A lot of energy goes into planning and defining the direction of each and every start-up. Ideas are formed; visions are put into place; prototypes are designed. But the second the company launches and the products hit the shelves, the rock-solid reasoning that created them in the first place...can quickly blur and fade away.
After we released our first crowdsourcing product at Napkin Labs, we immediately started to focus on what we should change and improve about that product. Our new feature-wishlist became endless, driven by customers asking for everything from polling tools to payment systems to better privacy. We also added to the list due to our competitors introducing different solutions to the same problems we were trying to solve.
We built our way through our wish list really quickly. And within months, we had an unwieldy product that was difficult to navigate and quite far from our original vision.
To make matters worse, about half of the new features we built were never used by customers.
Without a clear idea of what we didn't want to become, our vision had been stretched and bloated to accommodate every new employee idea and customer request. While we had spent a lot of time thinking about what features we should build, we had spent very little time thinking about what features we shouldn't. And from what I can tell, this seems to be a common problem in the start-up space.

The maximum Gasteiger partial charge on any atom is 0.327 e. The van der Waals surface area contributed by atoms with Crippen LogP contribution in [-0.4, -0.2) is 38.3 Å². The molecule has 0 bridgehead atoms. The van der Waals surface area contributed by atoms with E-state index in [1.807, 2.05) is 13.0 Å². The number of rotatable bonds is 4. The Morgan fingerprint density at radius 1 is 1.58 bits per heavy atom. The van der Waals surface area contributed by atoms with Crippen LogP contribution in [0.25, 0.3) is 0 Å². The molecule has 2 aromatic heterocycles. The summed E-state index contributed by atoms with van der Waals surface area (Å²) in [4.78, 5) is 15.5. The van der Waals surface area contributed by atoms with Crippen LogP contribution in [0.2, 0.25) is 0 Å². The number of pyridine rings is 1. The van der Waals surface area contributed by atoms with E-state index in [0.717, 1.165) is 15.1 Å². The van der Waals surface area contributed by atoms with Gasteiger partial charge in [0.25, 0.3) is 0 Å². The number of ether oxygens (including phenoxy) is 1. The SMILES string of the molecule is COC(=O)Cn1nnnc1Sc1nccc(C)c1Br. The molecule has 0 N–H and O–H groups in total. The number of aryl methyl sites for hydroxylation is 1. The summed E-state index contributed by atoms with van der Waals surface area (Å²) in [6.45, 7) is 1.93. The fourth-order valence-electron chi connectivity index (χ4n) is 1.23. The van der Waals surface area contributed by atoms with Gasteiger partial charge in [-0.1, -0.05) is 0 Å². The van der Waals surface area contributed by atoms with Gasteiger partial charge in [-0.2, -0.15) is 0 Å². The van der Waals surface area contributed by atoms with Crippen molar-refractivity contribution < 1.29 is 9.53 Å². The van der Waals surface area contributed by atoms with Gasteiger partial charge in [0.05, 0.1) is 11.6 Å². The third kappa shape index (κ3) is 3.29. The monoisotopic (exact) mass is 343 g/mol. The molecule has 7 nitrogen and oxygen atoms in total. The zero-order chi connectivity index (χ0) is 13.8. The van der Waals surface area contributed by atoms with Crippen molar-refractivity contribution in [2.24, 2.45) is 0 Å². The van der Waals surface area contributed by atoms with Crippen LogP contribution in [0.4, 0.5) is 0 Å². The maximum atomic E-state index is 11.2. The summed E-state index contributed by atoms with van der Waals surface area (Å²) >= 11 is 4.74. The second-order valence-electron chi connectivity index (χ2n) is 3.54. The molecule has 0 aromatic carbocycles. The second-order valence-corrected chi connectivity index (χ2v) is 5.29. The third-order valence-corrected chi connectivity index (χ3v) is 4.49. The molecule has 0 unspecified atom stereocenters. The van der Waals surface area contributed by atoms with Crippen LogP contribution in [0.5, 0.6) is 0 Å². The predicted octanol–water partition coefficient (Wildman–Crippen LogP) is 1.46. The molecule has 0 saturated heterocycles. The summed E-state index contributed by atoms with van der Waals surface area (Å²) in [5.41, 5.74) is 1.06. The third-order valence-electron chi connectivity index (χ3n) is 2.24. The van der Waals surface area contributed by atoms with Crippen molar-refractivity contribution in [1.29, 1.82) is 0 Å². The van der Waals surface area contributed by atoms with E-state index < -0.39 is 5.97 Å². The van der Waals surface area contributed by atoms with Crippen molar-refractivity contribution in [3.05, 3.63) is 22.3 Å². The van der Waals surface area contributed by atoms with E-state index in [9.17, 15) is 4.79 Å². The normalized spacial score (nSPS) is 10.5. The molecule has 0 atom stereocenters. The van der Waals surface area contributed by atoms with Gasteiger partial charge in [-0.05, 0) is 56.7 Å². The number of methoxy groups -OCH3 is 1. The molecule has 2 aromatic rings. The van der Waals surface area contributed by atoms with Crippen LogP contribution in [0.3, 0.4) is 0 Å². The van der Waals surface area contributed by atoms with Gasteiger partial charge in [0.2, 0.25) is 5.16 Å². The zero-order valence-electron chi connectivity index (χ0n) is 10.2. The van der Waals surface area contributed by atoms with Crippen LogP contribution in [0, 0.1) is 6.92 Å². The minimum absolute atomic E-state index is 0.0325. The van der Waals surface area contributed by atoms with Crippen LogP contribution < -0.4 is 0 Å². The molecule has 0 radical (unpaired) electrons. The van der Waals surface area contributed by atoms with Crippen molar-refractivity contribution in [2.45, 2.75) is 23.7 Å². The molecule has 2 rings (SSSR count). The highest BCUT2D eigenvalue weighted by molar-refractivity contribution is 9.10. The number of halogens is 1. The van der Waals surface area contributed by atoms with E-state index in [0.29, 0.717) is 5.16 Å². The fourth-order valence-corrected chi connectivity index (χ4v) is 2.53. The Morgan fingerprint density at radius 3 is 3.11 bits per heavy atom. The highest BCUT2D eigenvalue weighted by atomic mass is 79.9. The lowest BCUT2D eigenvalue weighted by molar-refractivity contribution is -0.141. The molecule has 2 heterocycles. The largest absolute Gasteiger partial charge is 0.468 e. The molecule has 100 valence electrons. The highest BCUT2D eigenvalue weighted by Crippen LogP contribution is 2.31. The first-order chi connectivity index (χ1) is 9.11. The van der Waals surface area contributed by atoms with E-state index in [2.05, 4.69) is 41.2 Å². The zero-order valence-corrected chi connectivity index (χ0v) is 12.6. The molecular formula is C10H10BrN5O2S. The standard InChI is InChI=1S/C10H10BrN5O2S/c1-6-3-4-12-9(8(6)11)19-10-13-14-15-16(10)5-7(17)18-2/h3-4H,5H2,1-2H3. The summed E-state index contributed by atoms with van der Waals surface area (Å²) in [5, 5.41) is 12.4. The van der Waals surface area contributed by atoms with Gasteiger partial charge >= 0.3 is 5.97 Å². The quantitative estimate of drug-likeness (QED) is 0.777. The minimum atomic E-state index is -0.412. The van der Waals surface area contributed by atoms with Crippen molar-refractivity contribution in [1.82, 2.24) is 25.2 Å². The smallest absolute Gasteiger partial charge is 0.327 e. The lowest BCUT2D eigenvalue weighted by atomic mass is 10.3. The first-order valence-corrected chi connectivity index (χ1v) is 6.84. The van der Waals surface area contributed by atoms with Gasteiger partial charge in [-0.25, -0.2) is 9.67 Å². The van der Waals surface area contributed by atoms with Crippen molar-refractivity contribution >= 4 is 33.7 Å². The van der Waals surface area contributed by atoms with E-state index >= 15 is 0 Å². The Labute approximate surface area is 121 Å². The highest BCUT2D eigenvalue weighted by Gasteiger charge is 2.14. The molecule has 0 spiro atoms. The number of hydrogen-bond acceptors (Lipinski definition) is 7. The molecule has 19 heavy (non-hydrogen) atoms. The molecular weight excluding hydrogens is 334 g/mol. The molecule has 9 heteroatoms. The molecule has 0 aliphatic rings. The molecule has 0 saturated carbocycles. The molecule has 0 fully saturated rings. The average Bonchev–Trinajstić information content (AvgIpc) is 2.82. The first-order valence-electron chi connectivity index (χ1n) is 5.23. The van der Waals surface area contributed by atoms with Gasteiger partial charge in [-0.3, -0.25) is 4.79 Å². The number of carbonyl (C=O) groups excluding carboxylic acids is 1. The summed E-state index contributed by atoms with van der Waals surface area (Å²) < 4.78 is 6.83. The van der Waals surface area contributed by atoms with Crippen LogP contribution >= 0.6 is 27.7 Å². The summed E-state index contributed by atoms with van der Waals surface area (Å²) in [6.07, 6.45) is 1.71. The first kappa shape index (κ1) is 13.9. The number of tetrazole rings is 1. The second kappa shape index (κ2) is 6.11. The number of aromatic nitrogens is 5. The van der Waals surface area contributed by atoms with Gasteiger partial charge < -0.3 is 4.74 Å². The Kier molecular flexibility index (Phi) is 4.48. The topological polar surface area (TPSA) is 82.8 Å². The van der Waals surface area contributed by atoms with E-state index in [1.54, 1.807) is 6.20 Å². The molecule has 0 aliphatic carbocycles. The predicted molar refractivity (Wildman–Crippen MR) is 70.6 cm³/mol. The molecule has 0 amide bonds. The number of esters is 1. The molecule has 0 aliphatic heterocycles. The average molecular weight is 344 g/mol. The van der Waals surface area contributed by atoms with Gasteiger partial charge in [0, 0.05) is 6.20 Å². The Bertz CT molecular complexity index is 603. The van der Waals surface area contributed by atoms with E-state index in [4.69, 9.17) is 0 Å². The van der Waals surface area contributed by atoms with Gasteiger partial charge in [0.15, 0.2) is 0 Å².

Faced with uncertainty, it's easy to chase butterflies.
Faced with uncertainty, it's easy to chase butterflies. Maybe your customers are demanding a new feature before they buy again; maybe your revenue goals aren't being met. Tensions start to rise, and often the natural reaction is to start building--because new features often provide a sense of hope.
But without boundaries to define what you don't want to become, it's easy for product adjustments to get out of hand.
In our case, every new feature that customers suggested seemed on the surface to align with our core mission. If we had decided from the get-go what direction we didn't want to go in, though, many decisions would have been much easier to make along the way.
Feedback from customers, employees, or stakeholders should be considered, but saying no to ideas and providing insight into why can help build trust and keep everyone aligned toward a common vision.
When you're dreaming about your start-up, dream about what you want it to be, but don't forget to dream about what you don't want it to be, too. This can be the difference between success and failure.